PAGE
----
So, apparently, people really believed that Lincoln somehow envisioned a sort of proto-Facebook. You see, when I say that out loud, it sounds ridiculous. Because it is. In part, I blame journalists and bloggers for getting snookered and repeating the false claims. For most hoaxes, has no one heard of Snopes? You can't put your ATM pin backwards to call for help, that kid does not need you to forward this email and there are no friendly Nigerian princes looking to give people money.
In general, if something sounds too good to be true, it probably is. Except for the fact that the U.S. tried to use bats (you know, furry, cute nocturnal flying creatures) to deliver incendiary bombs during World War II, that is both awesome and true. If it sounds like you're going to get something for nothing, you probably aren't.
This plays just as important a role in history as it does in every day life. Just like people are more likely to believe ridiculous things that fit their biases, we're more likely to believe primary sources if they tell us what we want to hear. Biases can also cause us to ignore some facts over others, like any scholarship that downplays the cornerstone of the Confederacy, in favor of more charming views.
A cynical, weathered eye for hoaxes will help you in almost any part of your life. From spotting people lying on their resumes and plagiarizing other people's work, to simply not getting conned. Good scholarship asks questions and synthesizes the answers to make sure that they not only make sense and are internally consistent, but that they logically follow. It is alright to be wrong, so long as you are willing to readjust when you find out you are wrong.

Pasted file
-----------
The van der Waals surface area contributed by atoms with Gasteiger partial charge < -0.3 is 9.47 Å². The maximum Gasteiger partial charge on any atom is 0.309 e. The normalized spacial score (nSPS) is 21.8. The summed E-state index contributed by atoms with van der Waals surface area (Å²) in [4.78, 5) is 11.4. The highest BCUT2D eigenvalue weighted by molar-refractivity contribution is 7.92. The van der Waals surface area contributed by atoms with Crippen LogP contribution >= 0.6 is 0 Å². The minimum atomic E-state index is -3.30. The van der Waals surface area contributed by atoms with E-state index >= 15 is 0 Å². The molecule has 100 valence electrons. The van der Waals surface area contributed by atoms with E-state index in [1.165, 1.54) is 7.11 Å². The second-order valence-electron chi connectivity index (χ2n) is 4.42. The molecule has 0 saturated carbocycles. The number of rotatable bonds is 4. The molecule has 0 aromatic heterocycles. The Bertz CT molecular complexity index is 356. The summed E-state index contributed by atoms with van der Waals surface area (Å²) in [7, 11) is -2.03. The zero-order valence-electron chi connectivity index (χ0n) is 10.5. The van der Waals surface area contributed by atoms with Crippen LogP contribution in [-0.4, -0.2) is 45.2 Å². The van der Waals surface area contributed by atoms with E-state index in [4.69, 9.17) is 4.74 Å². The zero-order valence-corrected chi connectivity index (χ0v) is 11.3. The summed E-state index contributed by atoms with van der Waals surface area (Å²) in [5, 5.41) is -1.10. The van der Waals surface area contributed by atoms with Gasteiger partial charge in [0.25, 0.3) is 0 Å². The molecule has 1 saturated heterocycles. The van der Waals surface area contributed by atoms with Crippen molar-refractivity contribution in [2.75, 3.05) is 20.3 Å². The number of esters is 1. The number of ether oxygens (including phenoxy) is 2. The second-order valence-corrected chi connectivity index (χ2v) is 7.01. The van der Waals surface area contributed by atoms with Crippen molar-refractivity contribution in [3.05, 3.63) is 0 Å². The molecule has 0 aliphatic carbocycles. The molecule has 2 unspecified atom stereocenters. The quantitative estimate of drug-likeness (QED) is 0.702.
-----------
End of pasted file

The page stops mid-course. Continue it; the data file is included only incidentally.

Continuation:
This doesn't mean to be one of those guys who takes refuge in "just asking questions," but you should be asking questions. Questions are good for the soul. Though, there are stupid questions. Especially if it is something within the public sphere that you are being told. That Lincoln suggested the creation of something similar to Facebook should never have passed anyone's smell test, B.S. alarms should have rang to high heavens. But it didn't; I'm not sure if that is because people are getting duller or more gullible. But you, you can be the vanguard to prevent dulling gullibility from over taking the world.
Ask questions. Do research. Don't believe... right away.
No really. Bat bombs are real. The Bat Bomb which brings us the best quote ever:"We got a
sure thing like the bat bomb going, something that could really win the
war, and they're jerking [around] with tiny
little atoms. It makes me want to cry." Also, still a little time left if you want to read the story that'll go along with the follow-up analysis to this post. It has robot horses and gunfights.